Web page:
In his answer, Castro disagreed that raising the minimum wage would hurt the economy and instead said he believed it could be raised in a nondestructive way over time. He also noted he would create a comprehensive plan and reform tax code, but didn't go into further detail.

"I found that it was fair but I couldn't help notice he didn't really, in his presentation nor his response, (give) a real solid plan to how he's actually going to do that," Padilla told the Deseret News after the event. "We've had these same promises for years and years at reforming tax code."

Padilla, 18, said he is interested in politics and plans to be a lawyer in the future. He appreciated some points Castro brought up but said he will continue to inform himself before he votes in his first election.

"I've been keeping up with each side of the political spectrum with every candidate so … when I go to the polls I'm going to make a decision I feel like is best for me, my family and our country," he said.

Padilla said he would like to see Castro lay out key details for his lofty goals.

"I think they're very important issues, such as immigration reform," he said. "I think it's an important message, I just wish he had elaborated on it better. He's basically saying here's a problem, we need to fix it, but he didn't give us any way that he will fix it or any timeframe. But I think they're big issues."

He noted it's important to once again see Hispanic representation in a presidential candidate, mentioning Sen. Marco Rubio, R-Florida, and Sen. Ted Cruz, R-Texas, who both ran in the 2016 presidential race.

"I'm glad that he's running and I'm glad that he has these issues that are on his mind, I just hope that if he does make it farther in this race that he comes with concrete ways to fix these issues," Padilla said.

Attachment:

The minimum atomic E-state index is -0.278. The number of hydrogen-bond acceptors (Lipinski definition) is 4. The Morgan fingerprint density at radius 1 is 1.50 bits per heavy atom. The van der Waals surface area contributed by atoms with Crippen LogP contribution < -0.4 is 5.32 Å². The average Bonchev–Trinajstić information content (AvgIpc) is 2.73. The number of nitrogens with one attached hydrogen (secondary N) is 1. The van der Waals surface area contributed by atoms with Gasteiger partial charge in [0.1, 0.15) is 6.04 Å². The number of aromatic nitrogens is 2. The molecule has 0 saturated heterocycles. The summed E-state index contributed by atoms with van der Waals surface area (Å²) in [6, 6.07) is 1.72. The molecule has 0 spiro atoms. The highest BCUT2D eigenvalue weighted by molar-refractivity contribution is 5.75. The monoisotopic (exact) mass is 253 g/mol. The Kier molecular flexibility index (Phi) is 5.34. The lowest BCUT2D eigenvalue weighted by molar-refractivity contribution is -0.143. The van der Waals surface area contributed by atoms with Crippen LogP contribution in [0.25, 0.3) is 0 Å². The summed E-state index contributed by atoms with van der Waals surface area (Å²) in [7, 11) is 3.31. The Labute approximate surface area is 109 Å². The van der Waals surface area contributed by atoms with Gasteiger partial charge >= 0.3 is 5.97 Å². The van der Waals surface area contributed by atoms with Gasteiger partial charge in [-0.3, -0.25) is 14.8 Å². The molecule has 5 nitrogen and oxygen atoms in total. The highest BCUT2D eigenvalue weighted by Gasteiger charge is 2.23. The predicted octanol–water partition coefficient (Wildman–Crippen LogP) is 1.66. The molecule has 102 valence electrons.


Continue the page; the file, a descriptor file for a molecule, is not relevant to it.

Another focus of Castro's speech was to offer perspective and advice to high school students, something Valeria Escobar, sophomore at the U. and officer for the university's chapter of MEChA, said is important.

"A lot of high school students are a little lacking in the motivation that they need in order to succeed," Escobar said. "It's not so often that you get to see someone that shares the same traditions as you to be able to represent something, especially in a political stance."

Castro said he wants students to aim high and work hard.

"I feel like I've been able to live out my dream and I want to make sure that in the years to come, no matter who you are, where you live, what your background is, that you can live your dream, too," Castro told the students.

"As young people of our country you often get told that you're the future. And you get told that because that's true," he said. "But you're not just the future, you're the present."

He continued, saying students have intelligent opinions on important issues and should engage with the Democratic process.

"Your voice deserves a place at the table," he said. "You can compete with anybody if you're willing to work hard and put in the time to do it."